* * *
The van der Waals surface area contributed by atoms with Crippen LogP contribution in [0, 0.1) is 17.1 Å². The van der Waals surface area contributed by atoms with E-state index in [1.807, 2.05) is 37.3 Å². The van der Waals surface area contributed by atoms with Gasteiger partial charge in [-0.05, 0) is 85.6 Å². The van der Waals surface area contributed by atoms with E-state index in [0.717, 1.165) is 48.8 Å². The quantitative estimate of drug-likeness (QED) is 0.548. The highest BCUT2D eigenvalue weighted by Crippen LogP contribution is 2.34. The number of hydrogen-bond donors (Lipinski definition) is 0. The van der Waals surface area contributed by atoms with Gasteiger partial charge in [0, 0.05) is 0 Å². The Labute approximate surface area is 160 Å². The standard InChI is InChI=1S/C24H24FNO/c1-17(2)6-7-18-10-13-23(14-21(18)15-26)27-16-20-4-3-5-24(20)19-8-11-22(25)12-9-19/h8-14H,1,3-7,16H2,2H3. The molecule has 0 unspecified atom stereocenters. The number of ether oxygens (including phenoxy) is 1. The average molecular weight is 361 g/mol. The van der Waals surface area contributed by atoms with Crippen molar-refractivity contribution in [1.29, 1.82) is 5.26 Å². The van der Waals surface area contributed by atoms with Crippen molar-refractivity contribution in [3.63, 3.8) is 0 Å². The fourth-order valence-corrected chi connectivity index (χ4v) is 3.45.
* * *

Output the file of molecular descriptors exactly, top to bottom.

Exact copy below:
The van der Waals surface area contributed by atoms with Crippen LogP contribution in [0, 0.1) is 17.1 Å². The van der Waals surface area contributed by atoms with E-state index in [1.807, 2.05) is 37.3 Å². The van der Waals surface area contributed by atoms with Gasteiger partial charge in [-0.05, 0) is 85.6 Å². The van der Waals surface area contributed by atoms with E-state index in [0.717, 1.165) is 48.8 Å². The quantitative estimate of drug-likeness (QED) is 0.548. The highest BCUT2D eigenvalue weighted by Crippen LogP contribution is 2.34. The number of hydrogen-bond donors (Lipinski definition) is 0. The van der Waals surface area contributed by atoms with Gasteiger partial charge in [0, 0.05) is 0 Å². The Labute approximate surface area is 160 Å². The standard InChI is InChI=1S/C24H24FNO/c1-17(2)6-7-18-10-13-23(14-21(18)15-26)27-16-20-4-3-5-24(20)19-8-11-22(25)12-9-19/h8-14H,1,3-7,16H2,2H3. The molecule has 0 unspecified atom stereocenters. The number of ether oxygens (including phenoxy) is 1. The average molecular weight is 361 g/mol. The van der Waals surface area contributed by atoms with Crippen molar-refractivity contribution in [1.29, 1.82) is 5.26 Å². The van der Waals surface area contributed by atoms with Crippen molar-refractivity contribution in [3.63, 3.8) is 0 Å². The fourth-order valence-corrected chi connectivity index (χ4v) is 3.45.